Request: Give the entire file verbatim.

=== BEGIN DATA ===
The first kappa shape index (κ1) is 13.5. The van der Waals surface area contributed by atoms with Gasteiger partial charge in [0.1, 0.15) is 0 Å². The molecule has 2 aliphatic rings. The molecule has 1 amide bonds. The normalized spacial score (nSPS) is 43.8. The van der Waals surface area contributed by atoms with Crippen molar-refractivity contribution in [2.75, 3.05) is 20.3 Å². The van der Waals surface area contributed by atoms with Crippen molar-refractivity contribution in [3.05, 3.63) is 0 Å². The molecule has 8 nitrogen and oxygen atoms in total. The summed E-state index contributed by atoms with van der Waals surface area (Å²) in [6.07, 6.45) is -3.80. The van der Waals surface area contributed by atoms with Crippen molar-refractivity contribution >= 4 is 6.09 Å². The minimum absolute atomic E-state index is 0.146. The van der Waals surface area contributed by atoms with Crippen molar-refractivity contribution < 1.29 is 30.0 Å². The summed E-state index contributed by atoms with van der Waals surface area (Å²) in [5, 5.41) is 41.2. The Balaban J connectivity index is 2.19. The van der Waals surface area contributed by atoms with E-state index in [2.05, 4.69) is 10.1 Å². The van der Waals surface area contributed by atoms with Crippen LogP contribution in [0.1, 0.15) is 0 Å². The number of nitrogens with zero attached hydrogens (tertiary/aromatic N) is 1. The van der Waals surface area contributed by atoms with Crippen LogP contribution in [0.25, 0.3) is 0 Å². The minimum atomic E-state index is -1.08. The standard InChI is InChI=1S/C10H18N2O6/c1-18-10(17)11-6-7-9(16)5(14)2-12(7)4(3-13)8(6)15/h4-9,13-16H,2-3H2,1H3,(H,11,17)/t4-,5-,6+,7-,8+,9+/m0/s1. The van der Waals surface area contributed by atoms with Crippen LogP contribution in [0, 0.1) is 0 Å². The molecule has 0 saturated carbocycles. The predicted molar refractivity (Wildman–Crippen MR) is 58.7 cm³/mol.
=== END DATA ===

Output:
The first kappa shape index (κ1) is 13.5. The van der Waals surface area contributed by atoms with Gasteiger partial charge in [0.1, 0.15) is 0 Å². The molecule has 2 aliphatic rings. The molecule has 1 amide bonds. The normalized spacial score (nSPS) is 43.8. The van der Waals surface area contributed by atoms with Crippen molar-refractivity contribution in [2.75, 3.05) is 20.3 Å². The van der Waals surface area contributed by atoms with Crippen molar-refractivity contribution in [3.05, 3.63) is 0 Å². The molecule has 8 nitrogen and oxygen atoms in total. The summed E-state index contributed by atoms with van der Waals surface area (Å²) in [6.07, 6.45) is -3.80. The van der Waals surface area contributed by atoms with Crippen molar-refractivity contribution >= 4 is 6.09 Å². The minimum absolute atomic E-state index is 0.146. The van der Waals surface area contributed by atoms with Crippen molar-refractivity contribution < 1.29 is 30.0 Å². The summed E-state index contributed by atoms with van der Waals surface area (Å²) in [5, 5.41) is 41.2. The Balaban J connectivity index is 2.19. The van der Waals surface area contributed by atoms with E-state index in [2.05, 4.69) is 10.1 Å². The van der Waals surface area contributed by atoms with Crippen LogP contribution in [0.1, 0.15) is 0 Å². The number of nitrogens with zero attached hydrogens (tertiary/aromatic N) is 1. The van der Waals surface area contributed by atoms with Crippen LogP contribution in [0.25, 0.3) is 0 Å². The minimum atomic E-state index is -1.08. The standard InChI is InChI=1S/C10H18N2O6/c1-18-10(17)11-6-7-9(16)5(14)2-12(7)4(3-13)8(6)15/h4-9,13-16H,2-3H2,1H3,(H,11,17)/t4-,5-,6+,7-,8+,9+/m0/s1. The van der Waals surface area contributed by atoms with Crippen LogP contribution in [0, 0.1) is 0 Å². The molecule has 0 saturated carbocycles. The predicted molar refractivity (Wildman–Crippen MR) is 58.7 cm³/mol.